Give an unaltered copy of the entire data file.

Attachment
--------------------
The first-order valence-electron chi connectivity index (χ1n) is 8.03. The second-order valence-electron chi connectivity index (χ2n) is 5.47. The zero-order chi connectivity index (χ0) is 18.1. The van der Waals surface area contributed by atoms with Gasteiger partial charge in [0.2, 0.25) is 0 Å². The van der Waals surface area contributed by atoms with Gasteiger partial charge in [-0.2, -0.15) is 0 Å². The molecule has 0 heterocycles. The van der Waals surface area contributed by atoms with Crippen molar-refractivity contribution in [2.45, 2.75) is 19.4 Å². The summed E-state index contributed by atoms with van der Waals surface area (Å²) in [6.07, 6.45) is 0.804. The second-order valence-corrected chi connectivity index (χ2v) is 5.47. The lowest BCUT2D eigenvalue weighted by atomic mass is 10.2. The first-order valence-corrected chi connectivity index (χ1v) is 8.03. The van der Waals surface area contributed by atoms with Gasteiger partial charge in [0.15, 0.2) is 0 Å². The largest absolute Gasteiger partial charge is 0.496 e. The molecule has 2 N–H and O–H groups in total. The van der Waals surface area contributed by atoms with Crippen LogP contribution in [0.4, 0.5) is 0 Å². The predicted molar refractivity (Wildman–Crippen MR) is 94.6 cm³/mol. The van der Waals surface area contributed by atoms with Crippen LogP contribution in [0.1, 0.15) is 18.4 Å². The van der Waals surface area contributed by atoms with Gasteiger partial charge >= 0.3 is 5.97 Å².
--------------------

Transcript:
The first-order valence-electron chi connectivity index (χ1n) is 8.03. The second-order valence-electron chi connectivity index (χ2n) is 5.47. The zero-order chi connectivity index (χ0) is 18.1. The van der Waals surface area contributed by atoms with Gasteiger partial charge in [0.2, 0.25) is 0 Å². The van der Waals surface area contributed by atoms with Gasteiger partial charge in [-0.2, -0.15) is 0 Å². The molecule has 0 heterocycles. The van der Waals surface area contributed by atoms with Crippen molar-refractivity contribution in [2.45, 2.75) is 19.4 Å². The summed E-state index contributed by atoms with van der Waals surface area (Å²) in [6.07, 6.45) is 0.804. The second-order valence-corrected chi connectivity index (χ2v) is 5.47. The lowest BCUT2D eigenvalue weighted by atomic mass is 10.2. The first-order valence-corrected chi connectivity index (χ1v) is 8.03. The van der Waals surface area contributed by atoms with Gasteiger partial charge in [0.15, 0.2) is 0 Å². The largest absolute Gasteiger partial charge is 0.496 e. The molecule has 2 N–H and O–H groups in total. The van der Waals surface area contributed by atoms with Crippen LogP contribution in [0.4, 0.5) is 0 Å². The predicted molar refractivity (Wildman–Crippen MR) is 94.6 cm³/mol. The van der Waals surface area contributed by atoms with Crippen LogP contribution in [0.1, 0.15) is 18.4 Å². The van der Waals surface area contributed by atoms with Gasteiger partial charge >= 0.3 is 5.97 Å².